Façade is a structural design pattern that presents a simplified interface to a library, a framework, or any other complex set of classes. Just like its name, facade, implies it is like the front of a building hides all the interiors, rooms, plumbing and so on from the outsiders. The example of such structure is like a compiler that has got parsers, lexical analyzer, tokenizer; but from a consumer standpoint when you as a framework creator are thinking about your customer and having empathy for what they want to do in their priorities you are saying yourself oh and maybe I don’t want to give them access to all the internals there maybe I just want to give them a nice compiler façade where they give me something I compile it and I return it and away you go and I hide all those internals so that’s the big pro, it gives you and your consumer a nice interface and if you allow them then, if they want to they can go around that interface and go and get the interior if you so choose.
For instance, an app that uploads short funny videos with cats to social media could potentially use a professional video conversion library. However, all that it really needs is a class with the single method encode(filename, format). After creating such a class and connecting it with the video conversion library, you’ll have your first facade.Learn more about Façade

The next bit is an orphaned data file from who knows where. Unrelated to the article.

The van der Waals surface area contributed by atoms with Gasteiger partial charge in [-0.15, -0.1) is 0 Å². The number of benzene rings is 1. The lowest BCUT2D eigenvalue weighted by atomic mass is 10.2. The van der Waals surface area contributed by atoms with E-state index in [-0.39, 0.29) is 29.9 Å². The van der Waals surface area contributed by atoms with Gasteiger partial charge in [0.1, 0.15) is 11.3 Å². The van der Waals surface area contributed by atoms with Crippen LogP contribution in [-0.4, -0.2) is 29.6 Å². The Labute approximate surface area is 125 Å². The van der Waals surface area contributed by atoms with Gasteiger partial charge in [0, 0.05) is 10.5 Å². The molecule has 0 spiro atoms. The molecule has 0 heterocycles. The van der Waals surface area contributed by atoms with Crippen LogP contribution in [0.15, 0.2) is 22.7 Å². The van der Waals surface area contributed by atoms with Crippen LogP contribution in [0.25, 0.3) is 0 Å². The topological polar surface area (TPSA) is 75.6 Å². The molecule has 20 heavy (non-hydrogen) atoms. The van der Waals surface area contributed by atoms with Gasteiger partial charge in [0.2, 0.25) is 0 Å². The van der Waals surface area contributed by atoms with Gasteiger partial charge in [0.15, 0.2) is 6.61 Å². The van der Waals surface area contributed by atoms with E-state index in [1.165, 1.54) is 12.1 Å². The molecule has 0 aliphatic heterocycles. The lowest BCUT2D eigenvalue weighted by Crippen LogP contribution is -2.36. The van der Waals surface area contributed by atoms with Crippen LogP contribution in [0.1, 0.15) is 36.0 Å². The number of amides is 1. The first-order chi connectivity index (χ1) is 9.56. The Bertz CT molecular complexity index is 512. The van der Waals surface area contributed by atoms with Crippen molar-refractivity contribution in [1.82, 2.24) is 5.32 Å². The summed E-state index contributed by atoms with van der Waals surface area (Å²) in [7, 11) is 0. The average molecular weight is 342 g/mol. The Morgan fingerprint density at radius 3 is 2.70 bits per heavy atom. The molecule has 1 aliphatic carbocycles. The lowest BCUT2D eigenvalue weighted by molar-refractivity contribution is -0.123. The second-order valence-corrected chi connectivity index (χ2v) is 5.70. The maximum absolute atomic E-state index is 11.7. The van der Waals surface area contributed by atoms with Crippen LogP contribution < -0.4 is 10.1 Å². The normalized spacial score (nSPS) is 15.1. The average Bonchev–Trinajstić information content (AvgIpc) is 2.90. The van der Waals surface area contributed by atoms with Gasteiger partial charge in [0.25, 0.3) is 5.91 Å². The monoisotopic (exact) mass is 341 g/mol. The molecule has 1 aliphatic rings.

But what it can be seen as a downside to these kind of patterns is actually working with a broad set of objects that belong to a sophisticated library or framework. Ordinarily, you’d need to initialize all of those objects, keep track of dependencies, execute methods in the correct order, and so on, which makes it hard to comprehend and maintain.
Having a facade is handy when you need to integrate your app with a sophisticated library that has dozens of features, but you just need a tiny bit of its functionality.